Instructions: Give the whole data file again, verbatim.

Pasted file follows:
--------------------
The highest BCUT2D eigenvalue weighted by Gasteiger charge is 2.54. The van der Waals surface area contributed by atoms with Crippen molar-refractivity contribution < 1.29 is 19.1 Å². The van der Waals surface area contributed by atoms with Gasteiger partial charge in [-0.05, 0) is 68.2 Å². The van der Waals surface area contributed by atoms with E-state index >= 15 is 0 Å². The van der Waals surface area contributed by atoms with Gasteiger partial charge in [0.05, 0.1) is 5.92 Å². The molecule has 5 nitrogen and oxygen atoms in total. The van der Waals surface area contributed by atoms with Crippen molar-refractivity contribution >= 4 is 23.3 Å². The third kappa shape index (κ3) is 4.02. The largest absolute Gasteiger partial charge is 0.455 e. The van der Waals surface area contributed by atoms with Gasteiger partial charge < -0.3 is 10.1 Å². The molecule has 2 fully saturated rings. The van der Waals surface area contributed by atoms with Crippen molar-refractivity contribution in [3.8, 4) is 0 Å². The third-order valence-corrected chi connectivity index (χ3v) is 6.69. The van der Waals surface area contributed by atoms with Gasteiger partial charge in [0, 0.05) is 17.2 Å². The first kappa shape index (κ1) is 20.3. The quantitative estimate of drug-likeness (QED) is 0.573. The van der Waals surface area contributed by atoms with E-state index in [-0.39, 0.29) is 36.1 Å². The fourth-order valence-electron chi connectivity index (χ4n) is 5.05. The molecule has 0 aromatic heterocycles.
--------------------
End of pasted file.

The highest BCUT2D eigenvalue weighted by Gasteiger charge is 2.54. The van der Waals surface area contributed by atoms with Crippen molar-refractivity contribution < 1.29 is 19.1 Å². The van der Waals surface area contributed by atoms with Gasteiger partial charge in [-0.05, 0) is 68.2 Å². The van der Waals surface area contributed by atoms with E-state index >= 15 is 0 Å². The van der Waals surface area contributed by atoms with Gasteiger partial charge in [0.05, 0.1) is 5.92 Å². The molecule has 5 nitrogen and oxygen atoms in total. The van der Waals surface area contributed by atoms with Crippen molar-refractivity contribution >= 4 is 23.3 Å². The third kappa shape index (κ3) is 4.02. The largest absolute Gasteiger partial charge is 0.455 e. The van der Waals surface area contributed by atoms with Gasteiger partial charge < -0.3 is 10.1 Å². The molecule has 2 fully saturated rings. The van der Waals surface area contributed by atoms with Crippen molar-refractivity contribution in [3.8, 4) is 0 Å². The third-order valence-corrected chi connectivity index (χ3v) is 6.69. The van der Waals surface area contributed by atoms with Gasteiger partial charge in [0, 0.05) is 17.2 Å². The first kappa shape index (κ1) is 20.3. The quantitative estimate of drug-likeness (QED) is 0.573. The van der Waals surface area contributed by atoms with E-state index in [-0.39, 0.29) is 36.1 Å². The fourth-order valence-electron chi connectivity index (χ4n) is 5.05. The molecule has 0 aromatic heterocycles.